Not everything was bad. I felt it was easier for people to remember who I was: “Who are you talking about? - You know, the girl who gave a presentation about blah. - Oh sure” (There was only one girl who gave a presentation). I must say some people still managed to confuse me sometimes with the one other woman even if she did not look anything like me. “You’re confusing me with … I understand, we are both women, but see: she’s rather small and has dark Mediterranean skin, and I’m tall and blond and very very pale, I’m sure you can manage!”. During my first year as Maître de conférences, a colleague who had lunch with me every week still never managed to remember my name: he was confusing me with the other new girl and would basically use both names to refer to us as if we were a single person. “Viviane-or-A.-I-can’t-remember said this”. This same guy would brag about knowing all his students by name and was giving me very condescending remarks on how I should teach my class.
So, for a long time, I was not aware that being the only woman was actually tiresome. The first time I heard of a woman-event, I was a bit surprised and curious (Am I not just another mathematician?) The event was so specifically targeted that I felt I HAD to apply: “Young women in discrete mathematics”. When I told the name to my boyfriend he jokingly said: “Wow, that’s specific, will there be anybody else?”. That’s also what I thought. But still, there were, something like 100 people. The conference hall was filled with young women in discrete mathematics, just like me, women I was not even aware existed before. It was weird, for once, to not be the exception, it was nice, and somehow I could rest. As if, all this time, I had to constantly justify me being here, to constantly prove I had deserved it, I had to play this role of being the only woman. There were things I could discuss there that I would not have discussed with my male colleagues (no matter how nice they were), I could actually become aware of my own experience by recognizing it in other people’s stories.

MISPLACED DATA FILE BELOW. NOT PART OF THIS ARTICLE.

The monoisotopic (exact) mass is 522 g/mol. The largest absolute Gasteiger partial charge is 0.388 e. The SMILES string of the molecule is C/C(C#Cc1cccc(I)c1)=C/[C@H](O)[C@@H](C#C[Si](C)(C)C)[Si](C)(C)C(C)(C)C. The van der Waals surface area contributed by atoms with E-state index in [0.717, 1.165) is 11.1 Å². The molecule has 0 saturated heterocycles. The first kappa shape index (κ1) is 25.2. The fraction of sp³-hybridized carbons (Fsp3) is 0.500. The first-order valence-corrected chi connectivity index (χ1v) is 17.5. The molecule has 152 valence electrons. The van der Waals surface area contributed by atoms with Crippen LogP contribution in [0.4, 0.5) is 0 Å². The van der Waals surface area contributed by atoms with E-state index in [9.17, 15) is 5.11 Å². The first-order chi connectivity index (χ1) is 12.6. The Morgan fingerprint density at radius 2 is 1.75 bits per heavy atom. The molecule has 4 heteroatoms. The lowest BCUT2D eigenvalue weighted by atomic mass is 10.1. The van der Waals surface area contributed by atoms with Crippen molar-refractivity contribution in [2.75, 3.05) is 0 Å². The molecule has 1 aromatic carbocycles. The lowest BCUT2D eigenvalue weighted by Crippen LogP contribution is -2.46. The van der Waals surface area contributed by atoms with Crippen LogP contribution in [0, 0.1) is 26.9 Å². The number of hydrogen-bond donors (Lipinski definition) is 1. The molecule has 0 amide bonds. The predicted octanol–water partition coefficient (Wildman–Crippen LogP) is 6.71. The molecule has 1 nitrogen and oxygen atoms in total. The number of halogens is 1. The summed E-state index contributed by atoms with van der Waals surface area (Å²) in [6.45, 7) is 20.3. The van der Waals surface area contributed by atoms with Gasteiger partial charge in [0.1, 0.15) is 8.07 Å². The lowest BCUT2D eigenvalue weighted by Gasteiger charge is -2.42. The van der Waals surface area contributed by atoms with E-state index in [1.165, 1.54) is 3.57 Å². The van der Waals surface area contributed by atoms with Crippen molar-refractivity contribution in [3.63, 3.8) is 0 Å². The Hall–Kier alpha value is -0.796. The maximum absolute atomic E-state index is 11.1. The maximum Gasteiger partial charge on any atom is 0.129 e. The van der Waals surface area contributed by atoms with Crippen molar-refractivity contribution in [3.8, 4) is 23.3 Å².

The second event that opened my consciousness was not a woman event. It was one year later when I first attended PyCon. It was also the biggest event I had ever been to and the first time I was attending a non-academic conference. Because it was about a programming language, I was expecting a bunch of nerd guys and no woman. Why? Because that’s what I knew! I had been part of the SageMath community since the beginning of my thesis. This is how I got into python, how I discovered open-source development and philosophy, versionning control (well, that’s not true, I knew svn from my time in Ireland but Sage taught me mercurial and git). Anyway, that had been a new world for me, and it was a world I loved. I had been welcomed and valued in the Sage community and I believe my implication in Sage had (and still has) a lot to do with my success in research and in my career. But, there were no women.
What was already quite noticeable in the math world was event more blatant in the math-dev world. As I said, there are not many women mathematicians (still a few) but when you intersect that with programming and open source development, you find almost no woman at all. At the end of my thesis, I think I knew only one other woman in my field that was heavily involved in Sage. The sage-devel mailing list is almost 100% men contribution (I think more than 99%). Whenever I attended a Sage workshop, especially if it was development-focused as opposed to discovering-sage-focused, it often happened that I was the only woman. So when I attended PyCon, I was expecting the same thing.